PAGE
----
As Georgina commented a couple of days ago, better heads than mine have offered posts on seasonal themes, so I thought I would go off at a tangent (nothing unusual there.) I've been thinking about change, and my own attitude to it, as well as that of others.
Many people claim to dislike, even fear, change. Not so long ago I would have (secretly, for fear of seeming insensitive) thought this attitude lacking in robustness, not to say craven. Change is not only inevitable, but often enough a good thing, to be if not embraced then handled with resolve.
It's not as if I have never experienced change for the worse. I have, and some of the changes were engineered by me, often out of sheer boredom with the status quo. Perhaps it was the disastrous fallout from some of these events that has made me more cautious (or cowardly.) Or it may be that as I get older the changes do seem to be for the worse rather than for the better - friends become ill, lose function, die. Nevertheless for me this past year has seen some good change, and I am very thankful.
Looking at the bigger picture, recently there have been global changes which look, at least on the surface, potentially catastrophic. For many the catastrophes are actual, not potential, as for the thousands of displaced people that nobody wants. And then there are the scandals financial and moral; politics in disarray; crime; terrible accidents; and so on.
I wondered what, as Christians, our attitude to change should be. Historically it has often been Christians who have laboured and lobbied for change over many years to right wrongs and to create better conditions for their fellows. Today I don't doubt that many of you are working for that kind of good change.
Change is in the fabric of creation: the seasons change, and while spring follows winter in repeating rhythm no two springs are exactly alike. Each living thing grows, develops and dies. In the words of the old hymn, 'Change and decay in all around I see...' Change is essential for life, it would seem; and yet many hide from it, instead of trusting God to bring about the best outcome. In Malachi 3 verse 6 we read: 'I am the Lord, and I do not change. And so you, the descendants of Jacob, are not yet completely lost.' Words of assurance - but note that little word 'yet.' We perhaps should be taking the opportunity, while we have it, of making necessary changes in our own spheres of activity.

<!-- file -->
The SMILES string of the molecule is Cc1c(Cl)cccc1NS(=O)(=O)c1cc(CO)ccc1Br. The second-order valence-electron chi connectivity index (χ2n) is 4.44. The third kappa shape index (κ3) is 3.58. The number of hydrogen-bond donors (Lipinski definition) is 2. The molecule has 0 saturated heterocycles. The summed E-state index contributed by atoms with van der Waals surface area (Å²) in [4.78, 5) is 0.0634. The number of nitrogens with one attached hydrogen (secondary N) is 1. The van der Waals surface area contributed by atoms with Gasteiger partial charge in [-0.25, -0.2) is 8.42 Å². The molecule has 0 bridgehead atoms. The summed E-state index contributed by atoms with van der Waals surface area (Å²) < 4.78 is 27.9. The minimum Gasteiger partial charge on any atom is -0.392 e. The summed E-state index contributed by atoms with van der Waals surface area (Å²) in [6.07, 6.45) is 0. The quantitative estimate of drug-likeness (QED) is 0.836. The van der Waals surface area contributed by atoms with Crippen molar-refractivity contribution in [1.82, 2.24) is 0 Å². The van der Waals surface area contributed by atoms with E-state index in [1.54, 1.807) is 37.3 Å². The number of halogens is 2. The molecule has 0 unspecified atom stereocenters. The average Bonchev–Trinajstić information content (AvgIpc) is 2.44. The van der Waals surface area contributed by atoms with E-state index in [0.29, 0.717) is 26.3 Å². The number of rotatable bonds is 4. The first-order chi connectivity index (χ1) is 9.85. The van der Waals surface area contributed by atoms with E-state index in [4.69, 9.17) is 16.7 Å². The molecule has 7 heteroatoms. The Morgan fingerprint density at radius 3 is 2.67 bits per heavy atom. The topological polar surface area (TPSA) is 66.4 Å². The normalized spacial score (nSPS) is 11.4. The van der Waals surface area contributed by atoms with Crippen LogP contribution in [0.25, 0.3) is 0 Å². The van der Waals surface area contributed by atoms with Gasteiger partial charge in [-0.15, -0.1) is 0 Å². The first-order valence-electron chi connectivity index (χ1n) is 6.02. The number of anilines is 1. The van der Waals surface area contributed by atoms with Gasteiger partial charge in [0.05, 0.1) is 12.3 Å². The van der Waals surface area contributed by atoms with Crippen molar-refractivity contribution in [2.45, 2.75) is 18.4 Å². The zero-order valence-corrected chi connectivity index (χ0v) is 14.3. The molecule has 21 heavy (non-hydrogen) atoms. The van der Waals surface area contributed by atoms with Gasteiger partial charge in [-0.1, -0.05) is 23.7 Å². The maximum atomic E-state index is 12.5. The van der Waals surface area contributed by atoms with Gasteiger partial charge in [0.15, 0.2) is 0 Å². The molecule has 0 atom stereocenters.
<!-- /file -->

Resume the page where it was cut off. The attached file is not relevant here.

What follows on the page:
I am learning to trust God more, and myself less. It isn't easy, even though I know he is infinitely better at organising things for good than I can ever be. He has, of course, that eternal perspective and complete knowledge which I shall always lack. And as others suffer unwelcome changes, I am thankful for every day that I wake up breathing. I am trying to divert my need to challenge the status quo, rock the boat, stir the pot, into harmless channels: reinventing the garden, for example. The big things are too big for one very limited individual: those I am happy to leave to God. In the words of the psalm, 'My mind and my body may grow weak, but God is my strength; he is all I ever need.'
How do you feel about change?
My latest novel, 'A Vision of Locusts,' published by Instant Apostle,was released in October.